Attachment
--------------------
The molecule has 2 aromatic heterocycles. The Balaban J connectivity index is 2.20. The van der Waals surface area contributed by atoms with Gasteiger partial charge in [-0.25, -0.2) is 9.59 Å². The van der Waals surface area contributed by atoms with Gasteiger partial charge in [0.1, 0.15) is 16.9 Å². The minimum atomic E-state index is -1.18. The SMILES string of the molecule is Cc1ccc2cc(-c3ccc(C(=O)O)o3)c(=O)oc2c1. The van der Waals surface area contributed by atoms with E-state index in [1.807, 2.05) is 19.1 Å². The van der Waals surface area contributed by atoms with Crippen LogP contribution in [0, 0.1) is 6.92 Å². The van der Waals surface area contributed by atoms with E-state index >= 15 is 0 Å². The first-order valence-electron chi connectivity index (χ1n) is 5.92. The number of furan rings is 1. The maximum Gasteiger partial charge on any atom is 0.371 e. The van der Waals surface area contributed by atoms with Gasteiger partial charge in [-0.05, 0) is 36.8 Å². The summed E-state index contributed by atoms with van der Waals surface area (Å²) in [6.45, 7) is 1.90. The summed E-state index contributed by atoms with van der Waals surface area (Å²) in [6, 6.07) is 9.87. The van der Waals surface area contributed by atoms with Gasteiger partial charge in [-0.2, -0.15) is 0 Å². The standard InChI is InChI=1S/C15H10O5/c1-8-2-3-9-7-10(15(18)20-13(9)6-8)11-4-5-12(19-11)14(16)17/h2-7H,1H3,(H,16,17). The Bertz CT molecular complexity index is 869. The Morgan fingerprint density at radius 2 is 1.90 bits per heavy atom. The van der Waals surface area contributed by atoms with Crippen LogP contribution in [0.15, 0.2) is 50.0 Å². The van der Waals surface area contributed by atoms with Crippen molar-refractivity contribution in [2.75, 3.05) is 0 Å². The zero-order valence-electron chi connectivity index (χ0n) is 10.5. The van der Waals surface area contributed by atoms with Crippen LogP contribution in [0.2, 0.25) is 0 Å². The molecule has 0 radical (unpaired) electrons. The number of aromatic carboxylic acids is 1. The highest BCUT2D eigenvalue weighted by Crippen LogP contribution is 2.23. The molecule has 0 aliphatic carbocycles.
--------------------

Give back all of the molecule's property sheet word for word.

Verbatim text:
The molecule has 2 aromatic heterocycles. The Balaban J connectivity index is 2.20. The van der Waals surface area contributed by atoms with Gasteiger partial charge in [-0.25, -0.2) is 9.59 Å². The van der Waals surface area contributed by atoms with Gasteiger partial charge in [0.1, 0.15) is 16.9 Å². The minimum atomic E-state index is -1.18. The SMILES string of the molecule is Cc1ccc2cc(-c3ccc(C(=O)O)o3)c(=O)oc2c1. The van der Waals surface area contributed by atoms with E-state index in [1.807, 2.05) is 19.1 Å². The van der Waals surface area contributed by atoms with Crippen LogP contribution in [0, 0.1) is 6.92 Å². The van der Waals surface area contributed by atoms with E-state index >= 15 is 0 Å². The first-order valence-electron chi connectivity index (χ1n) is 5.92. The number of furan rings is 1. The maximum Gasteiger partial charge on any atom is 0.371 e. The van der Waals surface area contributed by atoms with Gasteiger partial charge in [-0.05, 0) is 36.8 Å². The summed E-state index contributed by atoms with van der Waals surface area (Å²) in [6.45, 7) is 1.90. The summed E-state index contributed by atoms with van der Waals surface area (Å²) in [6, 6.07) is 9.87. The van der Waals surface area contributed by atoms with Gasteiger partial charge in [-0.2, -0.15) is 0 Å². The standard InChI is InChI=1S/C15H10O5/c1-8-2-3-9-7-10(15(18)20-13(9)6-8)11-4-5-12(19-11)14(16)17/h2-7H,1H3,(H,16,17). The Bertz CT molecular complexity index is 869. The Morgan fingerprint density at radius 2 is 1.90 bits per heavy atom. The van der Waals surface area contributed by atoms with Crippen LogP contribution in [0.15, 0.2) is 50.0 Å². The van der Waals surface area contributed by atoms with Crippen molar-refractivity contribution in [2.75, 3.05) is 0 Å². The zero-order valence-electron chi connectivity index (χ0n) is 10.5. The van der Waals surface area contributed by atoms with Crippen LogP contribution in [0.2, 0.25) is 0 Å². The molecule has 0 radical (unpaired) electrons. The number of aromatic carboxylic acids is 1. The highest BCUT2D eigenvalue weighted by Crippen LogP contribution is 2.23. The molecule has 0 aliphatic carbocycles.